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Aldi supermarket proposal for Deal rejected by Dover District Council due to 'loss of mature trees'

Plans for a new Aldi supermarket have been rejected by councillors because the scheme would involve knocking down trees thought to be up to 170 years old.

Dover District Council’s planning committee voted 5-4 against the German discounter’s proposal this evening to demolish the existing Co-op store in Park Street in Deal and replace it with one of its own.

The main objections orientated around the felling of 10 mature trees, with two petitions attracting a total of 250 signatures submitted to the council.

An artist impression for the proposed new Aldi store in Deal
An artist impression for the proposed new Aldi store in Deal

Although Aldi offered to replace them with 12 semi-mature trees – as well as contribute £15,000 towards planting elsewhere in Deal town centre – the majority of members were unconvinced.

Cllr Bill Gardner (Lab) said: “I have no objection to the building, and lots of people in Deal have got no objection to Aldi. But the major objection is the loss of these mature trees.

“The council report states that Aldi wants to remove 10 of the trees to get 10 extra car parking spaces, and what they’re going to do is replace them with small trees.

“Some of these trees have been on this site for at least 50 or more years. As I say, the building I have no problem with but I don’t like this for the loss of trees.”

The trees which could have been felled include two mature white poplars, an oak of about 120 years old and a beech aged about 170.

Members of Dover and Deal Green party made a stand against chopping down the mature trees on the proposed Aldi car park site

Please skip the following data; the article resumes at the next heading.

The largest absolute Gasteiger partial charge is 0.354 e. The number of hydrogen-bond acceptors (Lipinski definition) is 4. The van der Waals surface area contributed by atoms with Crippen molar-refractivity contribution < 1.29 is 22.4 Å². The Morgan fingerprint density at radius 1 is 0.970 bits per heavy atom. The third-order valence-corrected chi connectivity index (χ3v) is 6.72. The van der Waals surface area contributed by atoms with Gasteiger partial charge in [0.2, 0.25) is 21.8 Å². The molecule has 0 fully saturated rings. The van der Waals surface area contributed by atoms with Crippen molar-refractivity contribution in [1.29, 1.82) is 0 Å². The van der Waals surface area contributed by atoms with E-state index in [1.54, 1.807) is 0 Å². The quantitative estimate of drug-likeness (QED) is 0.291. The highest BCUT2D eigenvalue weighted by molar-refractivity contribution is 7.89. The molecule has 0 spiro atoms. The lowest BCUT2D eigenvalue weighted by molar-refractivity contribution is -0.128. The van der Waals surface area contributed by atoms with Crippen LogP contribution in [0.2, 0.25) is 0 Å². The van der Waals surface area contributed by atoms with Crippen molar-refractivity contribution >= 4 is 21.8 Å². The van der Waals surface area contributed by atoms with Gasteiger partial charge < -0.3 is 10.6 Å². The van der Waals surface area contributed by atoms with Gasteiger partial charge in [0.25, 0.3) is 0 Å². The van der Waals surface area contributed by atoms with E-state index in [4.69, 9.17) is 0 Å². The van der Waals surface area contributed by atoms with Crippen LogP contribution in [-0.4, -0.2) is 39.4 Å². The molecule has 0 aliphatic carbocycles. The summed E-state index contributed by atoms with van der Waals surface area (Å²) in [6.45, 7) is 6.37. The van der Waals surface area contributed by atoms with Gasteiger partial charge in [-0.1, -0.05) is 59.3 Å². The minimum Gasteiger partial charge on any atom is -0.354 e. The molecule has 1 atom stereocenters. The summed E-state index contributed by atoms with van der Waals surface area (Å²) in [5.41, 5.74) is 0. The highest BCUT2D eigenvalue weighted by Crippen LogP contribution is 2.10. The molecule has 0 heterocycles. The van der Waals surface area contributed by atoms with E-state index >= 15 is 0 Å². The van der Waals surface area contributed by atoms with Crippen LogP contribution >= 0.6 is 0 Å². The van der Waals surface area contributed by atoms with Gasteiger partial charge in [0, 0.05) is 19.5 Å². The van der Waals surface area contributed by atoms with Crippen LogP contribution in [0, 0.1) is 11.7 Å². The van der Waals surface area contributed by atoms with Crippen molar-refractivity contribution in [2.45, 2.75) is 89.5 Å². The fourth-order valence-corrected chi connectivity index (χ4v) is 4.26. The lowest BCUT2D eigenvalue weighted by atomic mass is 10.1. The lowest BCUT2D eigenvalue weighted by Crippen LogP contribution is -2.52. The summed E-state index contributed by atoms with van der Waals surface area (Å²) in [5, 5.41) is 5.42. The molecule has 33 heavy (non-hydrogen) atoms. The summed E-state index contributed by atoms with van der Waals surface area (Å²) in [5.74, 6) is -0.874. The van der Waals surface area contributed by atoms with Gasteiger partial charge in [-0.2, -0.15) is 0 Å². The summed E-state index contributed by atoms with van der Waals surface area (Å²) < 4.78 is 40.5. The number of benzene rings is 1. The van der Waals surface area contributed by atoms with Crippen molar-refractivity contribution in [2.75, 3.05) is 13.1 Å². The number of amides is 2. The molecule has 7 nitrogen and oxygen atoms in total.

Members of Dover and Deal Green party made a stand against chopping down the mature trees on the proposed Aldi car park site

Council officers had recommended the scheme be approved, explaining "there are many benefits to the proposal overall which largely accord with planning policies at a local level and those of the National Planning Policy Framework".

Although the matter of the trees dominated the debate, concerns were also raised about the loss of flats and the design of the store impacting on the local conservation area.

Cllr Marjorie Ovenden (Con) said: “I know it’s not a planning matter, but where are these folk supposed to go? It’s distressing to me that we lose this accommodation.”

Cllr Peter Jull (Con) added: “The architects could be commended for the design assuming their brief was to come up with something that is more ugly than what is already there.

An artist impression for the proposed new Aldi store in Deal
An artist impression for the proposed new Aldi store in Deal
An artist impression for the proposed new Aldi store in Deal
An artist impression for the proposed new Aldi store in Deal

“I’ve learnt from television there is a Carbuncle Cup for the worst design building of the year, and I feel a nomination coming on.”

Before the matter was debated by councillors, Aldi property director Greg Wainer outlined the benefits of the project and tried to reassure members only a "local minority" objected about the felling of trees.

He added: “We’ve retained as many trees as possible across the site, including three of those which are covered by the existing tree protection order.

“The scheme would simply be unviable if we were to retain the three trees in the centre of the site."

Mr Wainer also said up to 50 jobs would have been created had planning permission been granted.

Cllr Bob Frost (Cons) has since slammed the planning committee's decision.

He said: "Yet another extraordinary decision by DDC councillors on planning voting again against the recommendations of the officers.

"In a week where Fenwicks in Canterbury are laying off 25 workers and John Lewis report a 99% drop in profits they turn down a brand new supermarket in Deal with 50 jobs.

"Any other council would be moving heaven and earth for such investment in their town centre."

Let us know your thoughts. Email eperkins@thekmgroup.co.uk



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